By Jill Cowan, The New York Times
Vice President Kamala Harris on Wednesday warned voters in her home state of California that the values they hold dear were under dire threat from conservatives like those in Texas and Georgia, who have restricted voting rights, mishandled the pandemic and infringed on women’s rights.
And only her friend, Gov. Gavin Newsom, she said, stood in the way.
“You have to understand this recall campaign is about California and it’s about a whole lot more,” she said. “They think if they can win in California, they can win anywhere.”
Harris stood before a small, but ardent crowd at a union training center in San Leandro, a small, diverse suburb south of Oakland, where Harris was born.
The vice president is the highest profile Democrat to join Gov. Gavin Newsom so far as he fights to keep his job in the face of a Republican-led effort to oust him from office. Voters have been casting ballots by mail and in person ahead of Election Day on Tuesday.
President Joe Biden has said he will come to California to support Newsom, but he has not announced specific plans, while other Democratic heavyweights, such as Sen. Elizabeth Warren of Massachusetts and Sen. Bernie Sanders of Vermont, have appeared in television ads warning voters about a Republican takeover of the nation’s biggest blue stronghold.
Former President Barack Obama added his name to the list of supporters later Wednesday with a video message for voters.
But of those national figures, the vice president has the closest ties to the governor. Both forged their careers in San Francisco — she as district attorney and he as mayor — before ascending to statewide office.
On Wednesday, Harris cited their time working together as she made a personal case on Newsom’s behalf.
“I’ve known him a long time.” she said. “He doesn’t hear, ‘It can’t be done. It’s not possible.’ Gavin doesn’t hear that.”
Newsom has in the final weeks of the campaign portrayed the recall effort as one led by right-wing extremists who doubt the existence of climate change, have imperiled workers by resisting pandemic restrictions and have advocated for anti-immigrant and anti-woman policies.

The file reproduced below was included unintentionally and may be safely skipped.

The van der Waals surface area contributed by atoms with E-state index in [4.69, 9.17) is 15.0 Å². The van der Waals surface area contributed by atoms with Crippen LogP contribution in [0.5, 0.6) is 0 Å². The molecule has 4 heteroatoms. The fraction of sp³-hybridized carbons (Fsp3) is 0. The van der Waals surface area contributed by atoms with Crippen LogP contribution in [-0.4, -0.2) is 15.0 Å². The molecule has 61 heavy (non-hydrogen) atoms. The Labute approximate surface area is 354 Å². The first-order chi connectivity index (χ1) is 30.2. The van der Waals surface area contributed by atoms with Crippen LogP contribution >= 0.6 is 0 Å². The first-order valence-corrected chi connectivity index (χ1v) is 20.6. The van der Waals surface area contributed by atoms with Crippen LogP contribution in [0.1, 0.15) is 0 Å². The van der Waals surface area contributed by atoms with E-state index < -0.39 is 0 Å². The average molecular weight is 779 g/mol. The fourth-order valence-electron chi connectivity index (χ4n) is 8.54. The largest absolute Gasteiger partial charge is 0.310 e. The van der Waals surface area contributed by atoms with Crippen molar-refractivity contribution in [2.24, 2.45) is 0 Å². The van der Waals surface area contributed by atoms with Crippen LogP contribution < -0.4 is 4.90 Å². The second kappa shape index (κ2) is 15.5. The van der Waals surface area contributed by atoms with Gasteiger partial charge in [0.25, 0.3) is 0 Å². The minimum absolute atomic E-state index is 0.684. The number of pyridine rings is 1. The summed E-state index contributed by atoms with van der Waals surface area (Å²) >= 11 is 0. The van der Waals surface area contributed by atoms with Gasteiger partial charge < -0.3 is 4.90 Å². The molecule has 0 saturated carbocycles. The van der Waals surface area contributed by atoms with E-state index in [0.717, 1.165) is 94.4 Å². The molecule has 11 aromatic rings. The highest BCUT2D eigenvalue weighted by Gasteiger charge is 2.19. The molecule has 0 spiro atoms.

He has found a rich target in the leading candidate to oppose him, conservative talk radio host Larry Elder, who has said employers should be able to ask women about their reproductive plans and has vowed to immediately lift all pandemic mandates if he is elected governor.
Elder, the front-running Republican challenger, was attacked Wednesday morning by egg-throwing hecklers in Venice Beach.
Chie Lunn, a neighborhood activist and parent who was giving Elder a tour of the beachfront homeless encampments, said she was standing next to the talk radio host outside Gold’s Gym when a woman in a gorilla mask and a local man who lives in his vehicle and promotes van life unleashed a volley of eggs at the candidate around 11:45 a.m. as the tour was ending.
Video posted on Twitter showed Elder, trailed by cameras, climbing into a white SUV as a handful of people chased him. It was not clear whether he was hit. One reason Newsom should be recalled, Elder has argued, is that homelessness and crime in California are out of hand.
Harris’ speech bridged what she and other Democrats have said are the national partisan stakes of the vote and Newsom’s leadership during the pandemic.
She said Newsom has led a successful vaccination campaign — more successful than many she has seen as she’s traveled the world. Newsom, she said, has been responsive to “the plight of working people,” and has protected immigrants’ rights.
“This is why they’re putting so many resources and time in trying to take out Gavin Newsom,” she said. “It’s because of his agenda, it’s because of who he fights for, so we’re here today to fight for Gavin Newsom.”
She said that both she and her husband, Doug Emhoff, have already voted by mail.
This article originally appeared in The New York Times.